Earlier this week, women’s health advocate Jean Pakter passed away in New York at age 101. The Manhattan born-and-bred physician began working for the city in the 1950s, and was the head of the bureau of maternity services and family planning for the city’s health department from 1960 to 1982.
Jean Pakter’s research and advocacy work helped create a safer, healthier society – not just for women and children, but for families. Dr. Pakter led innovative efforts to educate women about the benefits of breast-feeding, birth control, and prenatal nutrition, and established an influential protocol for treating premature babies. Yet an equally important part of Pakter’s legacy is her work on abortion rights. During her early years working for the city, Pakter was responsible for compiling reports about abortion, including the number of women killed or injured through illegal abortions. Dr. Pakter supported New York’s 1970 law that made abortion legal in the state, and played an important role in establishing the guidelines and rules for the abortion clinics that subsequently opened. Justice Harry Blackmun cited a report written by Dr. Pakter and her colleagues in his majority decision on Roe v. Wade, and other studies by Pakter were used for initiatives around poverty and children in the 1960s.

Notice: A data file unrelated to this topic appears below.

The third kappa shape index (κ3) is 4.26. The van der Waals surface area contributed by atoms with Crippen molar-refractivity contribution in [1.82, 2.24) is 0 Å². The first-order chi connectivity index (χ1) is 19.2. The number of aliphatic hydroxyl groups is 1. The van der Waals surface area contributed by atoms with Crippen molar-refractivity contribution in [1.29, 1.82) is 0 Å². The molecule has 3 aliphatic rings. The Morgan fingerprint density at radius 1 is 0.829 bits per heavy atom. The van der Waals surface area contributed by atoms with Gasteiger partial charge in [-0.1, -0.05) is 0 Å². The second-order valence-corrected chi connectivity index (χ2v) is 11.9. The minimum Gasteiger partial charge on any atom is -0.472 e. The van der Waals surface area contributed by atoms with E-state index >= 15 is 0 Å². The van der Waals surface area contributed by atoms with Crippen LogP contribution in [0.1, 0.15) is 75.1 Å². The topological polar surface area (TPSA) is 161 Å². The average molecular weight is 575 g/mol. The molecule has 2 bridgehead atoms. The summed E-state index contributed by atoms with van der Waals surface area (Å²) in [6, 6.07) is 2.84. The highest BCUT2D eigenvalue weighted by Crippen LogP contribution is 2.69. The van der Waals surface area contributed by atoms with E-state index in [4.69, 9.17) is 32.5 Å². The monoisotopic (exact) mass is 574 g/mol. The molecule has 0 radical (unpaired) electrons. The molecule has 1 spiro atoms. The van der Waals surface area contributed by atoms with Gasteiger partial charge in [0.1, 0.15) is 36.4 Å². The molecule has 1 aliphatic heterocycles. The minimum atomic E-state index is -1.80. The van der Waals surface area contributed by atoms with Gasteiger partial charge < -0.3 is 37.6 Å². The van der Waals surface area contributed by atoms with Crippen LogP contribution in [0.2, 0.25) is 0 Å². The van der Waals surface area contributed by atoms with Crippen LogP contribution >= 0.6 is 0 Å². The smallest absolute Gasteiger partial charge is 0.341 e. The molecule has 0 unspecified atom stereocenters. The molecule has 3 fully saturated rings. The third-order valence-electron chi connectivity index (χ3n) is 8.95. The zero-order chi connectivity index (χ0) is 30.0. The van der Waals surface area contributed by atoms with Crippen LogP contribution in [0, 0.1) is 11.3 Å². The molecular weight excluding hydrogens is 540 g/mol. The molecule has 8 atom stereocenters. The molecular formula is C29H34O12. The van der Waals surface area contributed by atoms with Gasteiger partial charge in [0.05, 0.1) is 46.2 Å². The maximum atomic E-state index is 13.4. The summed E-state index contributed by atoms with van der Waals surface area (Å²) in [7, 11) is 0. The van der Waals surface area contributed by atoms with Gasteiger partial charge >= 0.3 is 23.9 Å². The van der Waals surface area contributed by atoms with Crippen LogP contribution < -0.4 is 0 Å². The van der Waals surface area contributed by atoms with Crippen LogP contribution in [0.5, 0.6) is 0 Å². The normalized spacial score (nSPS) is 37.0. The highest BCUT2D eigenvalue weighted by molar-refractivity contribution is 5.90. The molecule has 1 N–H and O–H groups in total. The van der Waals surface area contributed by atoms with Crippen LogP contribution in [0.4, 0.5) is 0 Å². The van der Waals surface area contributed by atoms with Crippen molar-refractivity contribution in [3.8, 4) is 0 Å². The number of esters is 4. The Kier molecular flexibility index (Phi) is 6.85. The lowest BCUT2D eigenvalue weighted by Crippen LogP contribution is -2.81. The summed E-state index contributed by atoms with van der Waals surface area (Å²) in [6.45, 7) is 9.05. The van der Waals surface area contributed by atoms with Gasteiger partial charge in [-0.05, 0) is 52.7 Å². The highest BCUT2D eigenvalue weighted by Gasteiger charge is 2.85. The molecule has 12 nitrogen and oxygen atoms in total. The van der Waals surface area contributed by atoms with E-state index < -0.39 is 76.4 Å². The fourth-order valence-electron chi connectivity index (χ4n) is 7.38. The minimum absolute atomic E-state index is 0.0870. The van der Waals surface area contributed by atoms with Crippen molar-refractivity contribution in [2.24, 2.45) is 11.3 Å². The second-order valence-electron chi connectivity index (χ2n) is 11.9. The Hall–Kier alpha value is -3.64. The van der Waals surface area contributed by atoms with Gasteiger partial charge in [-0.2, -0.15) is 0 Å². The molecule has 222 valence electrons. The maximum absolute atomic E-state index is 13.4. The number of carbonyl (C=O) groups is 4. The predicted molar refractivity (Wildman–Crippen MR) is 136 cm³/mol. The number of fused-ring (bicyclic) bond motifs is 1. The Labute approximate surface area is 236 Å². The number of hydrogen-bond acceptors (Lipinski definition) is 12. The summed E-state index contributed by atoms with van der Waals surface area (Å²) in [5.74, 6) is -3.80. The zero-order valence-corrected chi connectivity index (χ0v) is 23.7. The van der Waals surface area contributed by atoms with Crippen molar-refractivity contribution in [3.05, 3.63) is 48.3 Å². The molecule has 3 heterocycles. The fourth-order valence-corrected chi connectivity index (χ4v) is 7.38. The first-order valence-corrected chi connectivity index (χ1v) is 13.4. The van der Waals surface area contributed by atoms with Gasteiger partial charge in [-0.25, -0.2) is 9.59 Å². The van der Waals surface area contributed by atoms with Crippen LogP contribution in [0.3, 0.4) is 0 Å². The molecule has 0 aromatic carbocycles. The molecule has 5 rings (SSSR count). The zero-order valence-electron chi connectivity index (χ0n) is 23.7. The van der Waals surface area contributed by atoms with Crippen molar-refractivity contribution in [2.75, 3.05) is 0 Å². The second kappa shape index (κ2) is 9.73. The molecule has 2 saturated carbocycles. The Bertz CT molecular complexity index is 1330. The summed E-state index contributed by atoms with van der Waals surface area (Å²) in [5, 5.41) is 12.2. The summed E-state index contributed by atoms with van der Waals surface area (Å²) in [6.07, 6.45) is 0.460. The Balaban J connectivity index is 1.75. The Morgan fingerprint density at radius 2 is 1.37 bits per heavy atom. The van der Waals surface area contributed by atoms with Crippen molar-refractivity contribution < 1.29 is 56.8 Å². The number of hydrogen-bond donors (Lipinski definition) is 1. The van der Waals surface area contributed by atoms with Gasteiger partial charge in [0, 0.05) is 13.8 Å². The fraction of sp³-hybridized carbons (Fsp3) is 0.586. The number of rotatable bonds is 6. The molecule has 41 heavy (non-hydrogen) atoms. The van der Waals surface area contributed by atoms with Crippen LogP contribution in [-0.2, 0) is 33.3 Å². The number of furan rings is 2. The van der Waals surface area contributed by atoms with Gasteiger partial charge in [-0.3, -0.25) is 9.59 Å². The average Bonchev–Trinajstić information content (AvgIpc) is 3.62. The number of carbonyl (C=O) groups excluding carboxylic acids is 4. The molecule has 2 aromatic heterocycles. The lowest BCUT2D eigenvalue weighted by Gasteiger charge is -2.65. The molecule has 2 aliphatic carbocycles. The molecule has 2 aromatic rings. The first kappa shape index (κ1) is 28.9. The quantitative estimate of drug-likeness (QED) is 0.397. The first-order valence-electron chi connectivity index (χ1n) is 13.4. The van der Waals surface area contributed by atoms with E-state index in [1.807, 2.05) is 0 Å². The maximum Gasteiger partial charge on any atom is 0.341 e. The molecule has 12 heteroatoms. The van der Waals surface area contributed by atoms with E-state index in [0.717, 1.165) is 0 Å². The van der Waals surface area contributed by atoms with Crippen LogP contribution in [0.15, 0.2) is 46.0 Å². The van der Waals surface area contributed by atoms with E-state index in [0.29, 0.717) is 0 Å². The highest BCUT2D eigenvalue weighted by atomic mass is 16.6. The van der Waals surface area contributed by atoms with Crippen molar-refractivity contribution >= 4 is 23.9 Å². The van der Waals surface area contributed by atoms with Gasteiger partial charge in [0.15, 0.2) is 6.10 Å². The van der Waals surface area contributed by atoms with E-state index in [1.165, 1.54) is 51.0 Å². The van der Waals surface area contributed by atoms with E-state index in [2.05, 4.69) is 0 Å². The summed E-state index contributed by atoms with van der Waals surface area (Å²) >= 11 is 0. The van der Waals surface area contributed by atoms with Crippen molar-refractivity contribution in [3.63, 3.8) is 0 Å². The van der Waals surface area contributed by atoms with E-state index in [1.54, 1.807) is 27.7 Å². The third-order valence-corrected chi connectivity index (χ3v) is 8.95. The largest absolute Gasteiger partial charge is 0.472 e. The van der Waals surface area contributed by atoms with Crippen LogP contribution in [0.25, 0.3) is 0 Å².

This influential advocate also spearheaded other, more light-hearted studies, including when the most popular months were for getting pregnant in New York City. Her 1969 study revealed that the fall months were when women were most likely to conceive: September and October, followed by November and December.
Sarah's first book, Generation Roe: Inside the Future of the Pro-Choice Movement, will be out March 2013. For more information, follow her on Twitter @saraherdreich, or check out saraherdreich.com.